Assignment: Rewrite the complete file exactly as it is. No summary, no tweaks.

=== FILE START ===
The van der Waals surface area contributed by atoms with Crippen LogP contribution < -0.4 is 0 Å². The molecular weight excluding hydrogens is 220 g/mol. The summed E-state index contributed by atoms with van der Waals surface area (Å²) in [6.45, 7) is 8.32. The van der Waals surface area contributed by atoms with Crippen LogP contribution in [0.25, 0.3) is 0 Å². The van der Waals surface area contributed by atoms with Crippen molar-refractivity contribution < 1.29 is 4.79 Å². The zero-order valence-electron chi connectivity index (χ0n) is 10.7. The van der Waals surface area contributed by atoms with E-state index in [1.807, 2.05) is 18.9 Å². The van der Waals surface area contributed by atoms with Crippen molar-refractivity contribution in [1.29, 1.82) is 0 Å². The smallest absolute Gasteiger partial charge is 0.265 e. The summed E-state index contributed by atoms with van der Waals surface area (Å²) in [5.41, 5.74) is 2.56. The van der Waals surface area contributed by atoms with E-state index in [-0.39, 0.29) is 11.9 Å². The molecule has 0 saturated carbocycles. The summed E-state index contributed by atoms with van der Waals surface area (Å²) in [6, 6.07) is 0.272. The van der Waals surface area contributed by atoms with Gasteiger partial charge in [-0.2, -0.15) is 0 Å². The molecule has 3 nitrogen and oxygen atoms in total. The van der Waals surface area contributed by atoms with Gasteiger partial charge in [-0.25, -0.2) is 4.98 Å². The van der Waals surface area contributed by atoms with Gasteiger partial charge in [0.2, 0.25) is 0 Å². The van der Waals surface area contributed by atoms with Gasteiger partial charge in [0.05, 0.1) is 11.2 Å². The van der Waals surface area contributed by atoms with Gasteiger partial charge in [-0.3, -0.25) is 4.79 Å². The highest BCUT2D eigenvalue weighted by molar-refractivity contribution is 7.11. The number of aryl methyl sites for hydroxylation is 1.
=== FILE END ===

The van der Waals surface area contributed by atoms with Crippen LogP contribution < -0.4 is 0 Å². The molecular weight excluding hydrogens is 220 g/mol. The summed E-state index contributed by atoms with van der Waals surface area (Å²) in [6.45, 7) is 8.32. The van der Waals surface area contributed by atoms with Crippen LogP contribution in [0.25, 0.3) is 0 Å². The van der Waals surface area contributed by atoms with Crippen molar-refractivity contribution < 1.29 is 4.79 Å². The zero-order valence-electron chi connectivity index (χ0n) is 10.7. The van der Waals surface area contributed by atoms with E-state index in [1.807, 2.05) is 18.9 Å². The van der Waals surface area contributed by atoms with Crippen molar-refractivity contribution in [1.29, 1.82) is 0 Å². The smallest absolute Gasteiger partial charge is 0.265 e. The summed E-state index contributed by atoms with van der Waals surface area (Å²) in [5.41, 5.74) is 2.56. The van der Waals surface area contributed by atoms with E-state index in [-0.39, 0.29) is 11.9 Å². The molecule has 0 saturated carbocycles. The summed E-state index contributed by atoms with van der Waals surface area (Å²) in [6, 6.07) is 0.272. The van der Waals surface area contributed by atoms with Gasteiger partial charge in [-0.2, -0.15) is 0 Å². The molecule has 3 nitrogen and oxygen atoms in total. The van der Waals surface area contributed by atoms with Gasteiger partial charge in [-0.25, -0.2) is 4.98 Å². The van der Waals surface area contributed by atoms with Gasteiger partial charge in [0.2, 0.25) is 0 Å². The van der Waals surface area contributed by atoms with Gasteiger partial charge in [0.05, 0.1) is 11.2 Å². The van der Waals surface area contributed by atoms with Gasteiger partial charge in [-0.3, -0.25) is 4.79 Å². The highest BCUT2D eigenvalue weighted by molar-refractivity contribution is 7.11. The number of aryl methyl sites for hydroxylation is 1.